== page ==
Curled ears in cats are a result of a genetic mutation. Due to mutation, the ears of these cats are curled towards the back of their heads. The ears are also stiff and rigid to the touch and should be handled carefully. 

However, it is important to note that cats are not born with curled ears. These kittens are born with straight, floppy ears and will only start to bend backward at four days old.

The cat’s ears will then continue to curl for about four months before it settles into their final position. 

To date, there aren’t many cat breeds with these distinctively curled ears. The American Curl is the first cat breed to be recognized with this characteristic. 

Since the mutation is a dominant gene, it is possible that if breeders pair an American Curl with another breed, the litters will become curled-ear cats. 

That said, American Curls are now being paired with other breeds to create new varieties with curled ears. That is why most, if not all, curled-ear cats are mixed breeds or designer cats. 

One example is the Kinkalow cat, a mix of an American Curl and a Munchkin. The Elf Cat, a mixture of the American Curl and the Sphynx, is also known to have curled ears. 

The Highlander, Dwelf, and Ruffle cat breeds, which are all crossbreeds of the famous American Curl, also feature curled ears. 

Folded Ears

Another ear type seen in cats is the folded ear. This ear type is a result of an incomplete gene that causes the ears to fold inward. 

Unfortunately, this ear type is linked to cartilage and other bone and mobility issues. This may result in degenerative joint diseases and painful arthritis in cats. 

That said, cat breeds that exhibit this mutation are not very healthy and should, therefore, be handled with extra care. 

To date, the only widely recognized cat breed with folded ears is the Scottish Fold and the Highland Fold — the long-haired version of the Scottish Fold. 

It is important to note, however, that while the Scottish Fold breed is popular in the United States, it has already been banned by the Cat Fancy of Great Britain in more or less 40 countries.

This is due to the serious health issues that Scottish Fold cats may experience at an early age.

Although the cat breed is not banned in the United States, it is rare and quite hard to find in the country. This explains the expensive price tag of Scottish Folds

Loosely Folded Ears

Loosely folded ears are another ear type seen in cats. Cats with this ear type typically have huge, curled ears that fold inward and forward. They are set quite high and far apart.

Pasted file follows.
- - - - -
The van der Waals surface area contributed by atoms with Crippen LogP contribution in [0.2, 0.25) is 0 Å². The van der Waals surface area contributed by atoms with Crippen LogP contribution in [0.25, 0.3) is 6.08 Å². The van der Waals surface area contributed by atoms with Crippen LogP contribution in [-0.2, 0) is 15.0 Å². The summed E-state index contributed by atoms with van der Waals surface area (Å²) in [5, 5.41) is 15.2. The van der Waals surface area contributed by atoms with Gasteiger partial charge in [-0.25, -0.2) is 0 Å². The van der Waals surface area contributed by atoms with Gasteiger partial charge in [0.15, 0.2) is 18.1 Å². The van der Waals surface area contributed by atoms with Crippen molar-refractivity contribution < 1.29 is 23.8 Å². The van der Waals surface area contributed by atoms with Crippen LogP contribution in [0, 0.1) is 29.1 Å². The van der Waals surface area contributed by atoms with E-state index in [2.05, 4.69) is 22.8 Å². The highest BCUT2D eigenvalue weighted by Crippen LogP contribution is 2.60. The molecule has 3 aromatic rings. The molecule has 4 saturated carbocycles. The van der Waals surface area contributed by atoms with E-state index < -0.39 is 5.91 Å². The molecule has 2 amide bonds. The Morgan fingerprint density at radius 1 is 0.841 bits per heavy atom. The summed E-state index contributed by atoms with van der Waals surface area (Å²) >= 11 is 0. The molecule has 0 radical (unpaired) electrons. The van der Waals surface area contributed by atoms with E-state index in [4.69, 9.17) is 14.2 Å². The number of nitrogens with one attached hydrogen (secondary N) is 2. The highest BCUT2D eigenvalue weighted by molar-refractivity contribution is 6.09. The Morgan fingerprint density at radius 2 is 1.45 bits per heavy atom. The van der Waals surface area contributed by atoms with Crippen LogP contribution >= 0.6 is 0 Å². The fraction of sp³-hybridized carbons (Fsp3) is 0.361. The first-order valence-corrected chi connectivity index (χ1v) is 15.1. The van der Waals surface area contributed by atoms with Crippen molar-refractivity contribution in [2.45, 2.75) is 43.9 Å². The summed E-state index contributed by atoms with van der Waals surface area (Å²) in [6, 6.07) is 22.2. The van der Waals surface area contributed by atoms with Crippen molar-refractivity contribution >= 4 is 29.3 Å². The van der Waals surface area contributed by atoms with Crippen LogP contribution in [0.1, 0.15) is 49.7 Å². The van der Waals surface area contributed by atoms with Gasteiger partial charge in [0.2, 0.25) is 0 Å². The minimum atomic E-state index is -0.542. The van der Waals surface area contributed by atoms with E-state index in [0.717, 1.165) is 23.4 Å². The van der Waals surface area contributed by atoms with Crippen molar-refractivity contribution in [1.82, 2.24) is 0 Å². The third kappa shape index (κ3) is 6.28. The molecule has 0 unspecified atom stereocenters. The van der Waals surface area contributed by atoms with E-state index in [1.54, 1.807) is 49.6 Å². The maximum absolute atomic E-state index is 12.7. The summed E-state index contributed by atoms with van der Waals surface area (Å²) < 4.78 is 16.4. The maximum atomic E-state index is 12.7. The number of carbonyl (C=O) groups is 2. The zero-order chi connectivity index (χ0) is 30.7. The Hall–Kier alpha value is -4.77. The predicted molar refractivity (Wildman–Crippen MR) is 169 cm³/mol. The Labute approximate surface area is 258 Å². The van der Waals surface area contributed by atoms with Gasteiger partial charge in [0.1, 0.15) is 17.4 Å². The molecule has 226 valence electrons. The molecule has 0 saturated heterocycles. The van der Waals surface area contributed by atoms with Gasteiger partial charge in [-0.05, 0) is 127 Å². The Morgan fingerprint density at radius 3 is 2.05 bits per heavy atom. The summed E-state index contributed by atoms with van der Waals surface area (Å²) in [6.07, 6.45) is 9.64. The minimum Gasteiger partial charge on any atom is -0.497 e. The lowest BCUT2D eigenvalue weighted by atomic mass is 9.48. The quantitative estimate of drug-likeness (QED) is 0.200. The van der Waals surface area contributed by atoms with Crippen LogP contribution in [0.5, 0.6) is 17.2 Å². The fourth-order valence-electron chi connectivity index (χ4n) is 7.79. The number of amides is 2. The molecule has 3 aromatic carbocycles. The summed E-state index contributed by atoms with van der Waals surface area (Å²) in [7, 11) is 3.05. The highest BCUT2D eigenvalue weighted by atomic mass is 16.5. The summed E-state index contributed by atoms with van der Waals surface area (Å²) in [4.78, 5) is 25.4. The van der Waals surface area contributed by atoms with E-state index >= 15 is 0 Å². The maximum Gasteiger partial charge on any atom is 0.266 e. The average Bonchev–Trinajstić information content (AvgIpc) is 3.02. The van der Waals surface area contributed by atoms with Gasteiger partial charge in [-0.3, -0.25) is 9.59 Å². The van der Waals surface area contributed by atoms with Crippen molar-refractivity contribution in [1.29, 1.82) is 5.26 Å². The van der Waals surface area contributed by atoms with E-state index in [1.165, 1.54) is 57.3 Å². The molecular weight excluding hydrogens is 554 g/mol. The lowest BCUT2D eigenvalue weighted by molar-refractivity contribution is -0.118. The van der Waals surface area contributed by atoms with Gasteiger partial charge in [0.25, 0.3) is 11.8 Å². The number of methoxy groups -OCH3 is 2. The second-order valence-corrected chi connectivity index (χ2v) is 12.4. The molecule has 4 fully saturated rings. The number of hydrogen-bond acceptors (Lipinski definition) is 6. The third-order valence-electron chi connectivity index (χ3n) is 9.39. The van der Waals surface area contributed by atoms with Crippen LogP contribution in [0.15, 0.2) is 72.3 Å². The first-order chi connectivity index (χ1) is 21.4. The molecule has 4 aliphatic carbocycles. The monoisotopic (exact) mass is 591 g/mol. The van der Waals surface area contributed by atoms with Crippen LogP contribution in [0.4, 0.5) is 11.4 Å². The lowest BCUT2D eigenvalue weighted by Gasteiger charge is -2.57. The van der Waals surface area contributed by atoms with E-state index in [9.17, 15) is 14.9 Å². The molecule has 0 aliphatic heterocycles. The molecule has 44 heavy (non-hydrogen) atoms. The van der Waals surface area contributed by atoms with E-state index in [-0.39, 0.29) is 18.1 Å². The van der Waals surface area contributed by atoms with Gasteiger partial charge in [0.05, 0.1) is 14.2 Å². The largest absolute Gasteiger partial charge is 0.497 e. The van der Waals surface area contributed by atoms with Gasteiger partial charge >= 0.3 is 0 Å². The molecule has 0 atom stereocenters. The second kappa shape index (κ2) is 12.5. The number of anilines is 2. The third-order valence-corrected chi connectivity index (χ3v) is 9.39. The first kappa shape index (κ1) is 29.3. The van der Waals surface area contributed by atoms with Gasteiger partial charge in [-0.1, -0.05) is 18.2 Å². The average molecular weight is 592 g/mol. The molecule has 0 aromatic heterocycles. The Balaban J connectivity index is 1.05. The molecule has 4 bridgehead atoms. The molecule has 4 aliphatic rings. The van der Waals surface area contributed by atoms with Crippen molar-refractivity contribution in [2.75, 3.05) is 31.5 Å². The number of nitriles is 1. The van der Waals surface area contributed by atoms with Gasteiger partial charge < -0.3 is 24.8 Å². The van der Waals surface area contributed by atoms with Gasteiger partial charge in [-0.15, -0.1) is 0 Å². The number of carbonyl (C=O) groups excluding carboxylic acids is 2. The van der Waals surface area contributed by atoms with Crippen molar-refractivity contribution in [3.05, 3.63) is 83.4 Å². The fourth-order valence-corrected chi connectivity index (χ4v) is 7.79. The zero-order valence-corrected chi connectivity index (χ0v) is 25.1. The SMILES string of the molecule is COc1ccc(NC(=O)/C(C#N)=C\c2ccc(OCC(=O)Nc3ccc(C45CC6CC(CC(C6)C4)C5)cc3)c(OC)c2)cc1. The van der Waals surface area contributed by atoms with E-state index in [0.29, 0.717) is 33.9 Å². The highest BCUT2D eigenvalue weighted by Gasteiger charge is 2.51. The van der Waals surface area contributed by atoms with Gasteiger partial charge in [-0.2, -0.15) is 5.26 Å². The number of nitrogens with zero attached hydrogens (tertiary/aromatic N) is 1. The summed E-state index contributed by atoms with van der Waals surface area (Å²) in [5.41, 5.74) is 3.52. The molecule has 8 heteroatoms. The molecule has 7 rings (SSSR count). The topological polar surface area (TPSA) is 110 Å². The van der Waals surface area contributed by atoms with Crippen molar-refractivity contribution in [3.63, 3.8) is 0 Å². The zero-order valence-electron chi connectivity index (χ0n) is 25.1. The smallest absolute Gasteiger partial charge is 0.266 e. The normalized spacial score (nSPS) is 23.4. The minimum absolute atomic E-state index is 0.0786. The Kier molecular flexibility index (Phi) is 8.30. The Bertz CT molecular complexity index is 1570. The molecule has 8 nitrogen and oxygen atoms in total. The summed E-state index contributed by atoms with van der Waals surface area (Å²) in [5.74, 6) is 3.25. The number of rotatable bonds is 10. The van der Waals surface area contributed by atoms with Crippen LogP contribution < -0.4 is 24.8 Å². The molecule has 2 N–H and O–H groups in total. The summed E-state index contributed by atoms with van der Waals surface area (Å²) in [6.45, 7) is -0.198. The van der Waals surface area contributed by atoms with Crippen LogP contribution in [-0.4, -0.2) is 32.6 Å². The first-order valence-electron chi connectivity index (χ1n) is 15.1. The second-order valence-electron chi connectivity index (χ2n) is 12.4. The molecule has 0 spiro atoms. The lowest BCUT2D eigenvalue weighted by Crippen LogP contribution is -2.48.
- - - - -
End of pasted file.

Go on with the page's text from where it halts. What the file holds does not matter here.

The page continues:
Like the curled ears, there aren’t many cat breeds with this distinct ear type. The Ukrainian Levkoy carries a loosely folded ear; however, this cat breed is not yet recognized by many cat fanciers and breed organizations. 

Floppy Ears

Floppy ears are another ear type in cats that are often seen in kittens. Regardless of its breed, a cat can be born with a straight or slightly floppy ear. 

As these kittens mature, their ears will either be straight or curly, depending on their breed. Likewise, it can also be folded.

You may, however, find Oriental Shorthair cats with floppy ears. While this isn’t according to the breed standard, some Oriental Shorthairs will have lower ears that fold over at the tip, giving them a big floppy ear. 

In some cases, an Oriental Shorthair cat’s floppy ears may also be caused by a genetic mutation that is similar to that of what causes folded ears in Scottish Folds. 

As many cat breeders aim to produce new breeds of cats, it is not impossible that new cat ear types will be created, developed, and seen in the following years. 

Final Thoughts

To set things straight, cats with round ears similar to those of a mouse’s adorable ears do not exist. The photos circulating on the internet are products of an app called Cymera.

Hopefully, in the future, breeders will be successful in developing a cat breed with round, circular ears. But, for now, we are left with a handful of cat ear shapes to choose from. 

Fortunately, there are a few cat breeds with round-like ear shapes. Regardless of their breed, ear type, ear shape, and placement, cats are sure to bring joy to families, especially if they are given the right amount of love and care.

What do you think about these adorable cats? Let us know your thoughts about rounded cat ears in the comments below!